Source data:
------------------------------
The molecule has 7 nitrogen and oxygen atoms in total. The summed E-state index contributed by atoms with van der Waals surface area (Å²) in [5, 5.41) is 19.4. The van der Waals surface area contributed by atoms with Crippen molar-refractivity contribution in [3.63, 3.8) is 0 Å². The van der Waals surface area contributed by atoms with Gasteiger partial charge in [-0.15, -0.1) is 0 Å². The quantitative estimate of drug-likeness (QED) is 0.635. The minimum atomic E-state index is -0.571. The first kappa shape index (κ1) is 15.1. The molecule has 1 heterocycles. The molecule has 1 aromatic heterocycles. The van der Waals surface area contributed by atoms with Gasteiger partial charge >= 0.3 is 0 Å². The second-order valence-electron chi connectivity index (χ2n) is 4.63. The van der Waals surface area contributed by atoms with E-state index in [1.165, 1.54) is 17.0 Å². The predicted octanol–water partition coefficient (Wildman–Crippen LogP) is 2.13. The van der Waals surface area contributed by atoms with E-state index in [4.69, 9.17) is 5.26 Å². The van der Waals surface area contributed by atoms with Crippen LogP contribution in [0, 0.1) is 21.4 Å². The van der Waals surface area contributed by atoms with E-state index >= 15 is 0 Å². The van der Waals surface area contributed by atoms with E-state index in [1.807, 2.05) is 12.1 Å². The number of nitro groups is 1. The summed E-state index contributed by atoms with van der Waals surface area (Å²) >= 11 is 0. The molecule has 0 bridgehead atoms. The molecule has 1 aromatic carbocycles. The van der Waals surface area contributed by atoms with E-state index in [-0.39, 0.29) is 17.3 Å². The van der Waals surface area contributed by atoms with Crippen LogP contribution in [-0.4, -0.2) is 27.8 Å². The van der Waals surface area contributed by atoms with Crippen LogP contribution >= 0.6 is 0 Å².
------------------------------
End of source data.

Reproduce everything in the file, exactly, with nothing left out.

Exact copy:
The molecule has 7 nitrogen and oxygen atoms in total. The summed E-state index contributed by atoms with van der Waals surface area (Å²) in [5, 5.41) is 19.4. The van der Waals surface area contributed by atoms with Crippen molar-refractivity contribution in [3.63, 3.8) is 0 Å². The van der Waals surface area contributed by atoms with Gasteiger partial charge in [-0.15, -0.1) is 0 Å². The quantitative estimate of drug-likeness (QED) is 0.635. The minimum atomic E-state index is -0.571. The first kappa shape index (κ1) is 15.1. The molecule has 1 heterocycles. The molecule has 1 aromatic heterocycles. The van der Waals surface area contributed by atoms with Gasteiger partial charge >= 0.3 is 0 Å². The second-order valence-electron chi connectivity index (χ2n) is 4.63. The van der Waals surface area contributed by atoms with E-state index in [1.165, 1.54) is 17.0 Å². The predicted octanol–water partition coefficient (Wildman–Crippen LogP) is 2.13. The van der Waals surface area contributed by atoms with E-state index in [4.69, 9.17) is 5.26 Å². The van der Waals surface area contributed by atoms with Crippen LogP contribution in [0, 0.1) is 21.4 Å². The van der Waals surface area contributed by atoms with E-state index >= 15 is 0 Å². The van der Waals surface area contributed by atoms with E-state index in [1.807, 2.05) is 12.1 Å². The number of nitro groups is 1. The summed E-state index contributed by atoms with van der Waals surface area (Å²) >= 11 is 0. The molecule has 0 bridgehead atoms. The molecule has 1 aromatic carbocycles. The van der Waals surface area contributed by atoms with E-state index in [-0.39, 0.29) is 17.3 Å². The van der Waals surface area contributed by atoms with Crippen LogP contribution in [-0.4, -0.2) is 27.8 Å². The van der Waals surface area contributed by atoms with Crippen LogP contribution >= 0.6 is 0 Å².